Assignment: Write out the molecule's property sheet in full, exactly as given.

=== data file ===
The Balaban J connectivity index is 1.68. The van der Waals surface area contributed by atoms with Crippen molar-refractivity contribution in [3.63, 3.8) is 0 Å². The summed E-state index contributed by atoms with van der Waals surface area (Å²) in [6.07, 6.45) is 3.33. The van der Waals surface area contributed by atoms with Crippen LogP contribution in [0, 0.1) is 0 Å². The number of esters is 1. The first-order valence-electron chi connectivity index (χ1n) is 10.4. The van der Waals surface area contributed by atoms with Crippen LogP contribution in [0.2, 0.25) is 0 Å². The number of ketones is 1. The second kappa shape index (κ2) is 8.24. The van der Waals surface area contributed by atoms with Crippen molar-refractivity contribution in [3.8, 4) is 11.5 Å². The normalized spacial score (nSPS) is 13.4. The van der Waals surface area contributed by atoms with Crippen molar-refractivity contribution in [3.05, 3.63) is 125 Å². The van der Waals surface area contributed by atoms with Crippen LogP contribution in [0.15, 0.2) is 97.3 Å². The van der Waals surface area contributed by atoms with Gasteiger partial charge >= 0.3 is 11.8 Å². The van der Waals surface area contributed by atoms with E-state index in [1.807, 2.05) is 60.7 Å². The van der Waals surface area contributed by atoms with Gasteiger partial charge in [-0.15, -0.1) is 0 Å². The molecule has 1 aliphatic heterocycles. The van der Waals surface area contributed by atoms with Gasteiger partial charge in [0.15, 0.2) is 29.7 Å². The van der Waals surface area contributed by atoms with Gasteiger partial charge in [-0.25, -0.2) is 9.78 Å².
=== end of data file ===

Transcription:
The Balaban J connectivity index is 1.68. The van der Waals surface area contributed by atoms with Crippen molar-refractivity contribution in [3.63, 3.8) is 0 Å². The summed E-state index contributed by atoms with van der Waals surface area (Å²) in [6.07, 6.45) is 3.33. The van der Waals surface area contributed by atoms with Crippen LogP contribution in [0, 0.1) is 0 Å². The number of esters is 1. The first-order valence-electron chi connectivity index (χ1n) is 10.4. The van der Waals surface area contributed by atoms with Crippen LogP contribution in [0.2, 0.25) is 0 Å². The number of ketones is 1. The second kappa shape index (κ2) is 8.24. The van der Waals surface area contributed by atoms with Crippen molar-refractivity contribution in [3.8, 4) is 11.5 Å². The normalized spacial score (nSPS) is 13.4. The van der Waals surface area contributed by atoms with Crippen molar-refractivity contribution in [3.05, 3.63) is 125 Å². The van der Waals surface area contributed by atoms with Crippen LogP contribution in [0.15, 0.2) is 97.3 Å². The van der Waals surface area contributed by atoms with Gasteiger partial charge >= 0.3 is 11.8 Å². The van der Waals surface area contributed by atoms with E-state index in [1.807, 2.05) is 60.7 Å². The van der Waals surface area contributed by atoms with Gasteiger partial charge in [-0.15, -0.1) is 0 Å². The molecule has 1 aliphatic heterocycles. The van der Waals surface area contributed by atoms with Gasteiger partial charge in [0.15, 0.2) is 29.7 Å². The van der Waals surface area contributed by atoms with Gasteiger partial charge in [-0.25, -0.2) is 9.78 Å².